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Leave this effort behind

August 20, 2007

Re "Student scores level off in state," Aug. 16

The article on test scores references No Child Left Behind and its requirement that every child be proficient by 2013. Does anyone still take NCLB seriously? The current scores show that 100% proficiency is not going to happen. Any new gains will be an uphill struggle of inches, not miles. Without reciting a litany, the present Republican administration has been wrong about every other initiative of the last six years and has lied to the American people to put its poorly considered policies into practice. Why would anyone still believe that NCLB is an exception to the administration's pattern of failure and fraud? As an elementary school teacher, I do not.

Will Olliff

Culver City

As a teacher, I am fed up with getting the blame for poor test scores in California. We have a huge burden trying to teach tough standards to millions of non-English speaking children. They are what bring our scores down, so we put all of our money, time and effort into these children. I wish I had an answer for why our Hispanic and black students continue to score poorly, but I can assure you it is not for lack of effort on the part of our schools. We are knocking ourselves out and bending over backward to try to help these students.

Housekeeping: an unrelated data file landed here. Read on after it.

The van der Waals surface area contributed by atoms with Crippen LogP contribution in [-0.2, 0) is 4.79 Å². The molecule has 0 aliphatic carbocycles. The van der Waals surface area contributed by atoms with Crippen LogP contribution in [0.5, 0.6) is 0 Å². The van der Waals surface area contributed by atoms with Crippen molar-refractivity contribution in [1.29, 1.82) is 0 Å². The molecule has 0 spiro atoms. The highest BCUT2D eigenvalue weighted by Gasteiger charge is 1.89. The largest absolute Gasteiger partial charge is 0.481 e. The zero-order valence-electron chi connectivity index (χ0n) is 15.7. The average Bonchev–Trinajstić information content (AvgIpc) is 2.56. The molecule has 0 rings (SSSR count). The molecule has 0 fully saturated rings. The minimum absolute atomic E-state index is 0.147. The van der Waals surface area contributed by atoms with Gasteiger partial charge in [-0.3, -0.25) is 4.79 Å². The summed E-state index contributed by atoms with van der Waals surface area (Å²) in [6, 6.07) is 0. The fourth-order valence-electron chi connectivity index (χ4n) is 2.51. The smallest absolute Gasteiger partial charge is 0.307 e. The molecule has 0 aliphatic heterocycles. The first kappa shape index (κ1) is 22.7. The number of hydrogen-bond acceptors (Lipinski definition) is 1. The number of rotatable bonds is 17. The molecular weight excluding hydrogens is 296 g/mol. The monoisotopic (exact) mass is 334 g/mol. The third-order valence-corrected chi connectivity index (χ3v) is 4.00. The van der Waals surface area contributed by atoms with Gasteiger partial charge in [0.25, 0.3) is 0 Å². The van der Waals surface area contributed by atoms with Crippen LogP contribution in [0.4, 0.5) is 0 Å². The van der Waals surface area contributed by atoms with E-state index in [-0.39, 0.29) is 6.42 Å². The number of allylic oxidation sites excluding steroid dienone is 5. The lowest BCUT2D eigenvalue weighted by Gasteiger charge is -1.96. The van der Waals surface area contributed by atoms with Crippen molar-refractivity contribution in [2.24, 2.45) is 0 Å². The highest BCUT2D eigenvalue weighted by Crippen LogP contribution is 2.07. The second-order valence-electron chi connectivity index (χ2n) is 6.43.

Barbara George

Arcadia

Fewer than one-half of all California public school students perform at levels considered to be proficient or better. Many tend to view this as a failure of the public school system, but in my mind the results also raise questions about our reliance on standardized testing to measure student and school performance. I wonder how well the test results reflect student abilities relative to realistic expectations, such as the abilities of the professionals who set the standards.

I propose that the same tests that are given to high school students be administered under the exact same conditions to teachers at all levels, school administrators responsible for curricula and teaching standards, and the state officials who set the state content standards for California public schools.

Wouldn't it be interesting to see how their scores compare with the students we are so alarmed about? And what benefits might follow if that experience should improve the politicians' and professional educators' sense of the realities of public education? It would be worth the cost of doing it.

Ken Sheffer

San Dimas

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